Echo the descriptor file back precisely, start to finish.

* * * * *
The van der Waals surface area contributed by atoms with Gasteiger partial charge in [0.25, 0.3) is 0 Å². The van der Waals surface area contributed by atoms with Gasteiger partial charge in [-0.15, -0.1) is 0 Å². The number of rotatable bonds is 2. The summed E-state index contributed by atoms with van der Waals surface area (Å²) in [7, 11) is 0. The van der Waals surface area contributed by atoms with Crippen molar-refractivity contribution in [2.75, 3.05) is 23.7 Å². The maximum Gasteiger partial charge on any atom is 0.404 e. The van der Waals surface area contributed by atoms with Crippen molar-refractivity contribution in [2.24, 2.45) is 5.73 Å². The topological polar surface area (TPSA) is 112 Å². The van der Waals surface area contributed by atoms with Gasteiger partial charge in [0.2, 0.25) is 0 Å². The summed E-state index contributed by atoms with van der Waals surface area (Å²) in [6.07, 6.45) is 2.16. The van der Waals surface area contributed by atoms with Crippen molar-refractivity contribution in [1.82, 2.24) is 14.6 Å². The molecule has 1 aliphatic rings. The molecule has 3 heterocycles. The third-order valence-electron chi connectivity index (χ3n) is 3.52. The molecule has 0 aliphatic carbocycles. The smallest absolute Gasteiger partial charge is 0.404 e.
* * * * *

The van der Waals surface area contributed by atoms with Gasteiger partial charge in [0.25, 0.3) is 0 Å². The van der Waals surface area contributed by atoms with Gasteiger partial charge in [-0.15, -0.1) is 0 Å². The number of rotatable bonds is 2. The summed E-state index contributed by atoms with van der Waals surface area (Å²) in [7, 11) is 0. The van der Waals surface area contributed by atoms with Crippen molar-refractivity contribution in [2.75, 3.05) is 23.7 Å². The maximum Gasteiger partial charge on any atom is 0.404 e. The van der Waals surface area contributed by atoms with Crippen molar-refractivity contribution in [2.24, 2.45) is 5.73 Å². The topological polar surface area (TPSA) is 112 Å². The van der Waals surface area contributed by atoms with Gasteiger partial charge in [0.2, 0.25) is 0 Å². The summed E-state index contributed by atoms with van der Waals surface area (Å²) in [6.07, 6.45) is 2.16. The van der Waals surface area contributed by atoms with Crippen molar-refractivity contribution in [1.82, 2.24) is 14.6 Å². The molecule has 1 aliphatic rings. The molecule has 3 heterocycles. The third-order valence-electron chi connectivity index (χ3n) is 3.52. The molecule has 0 aliphatic carbocycles. The smallest absolute Gasteiger partial charge is 0.404 e.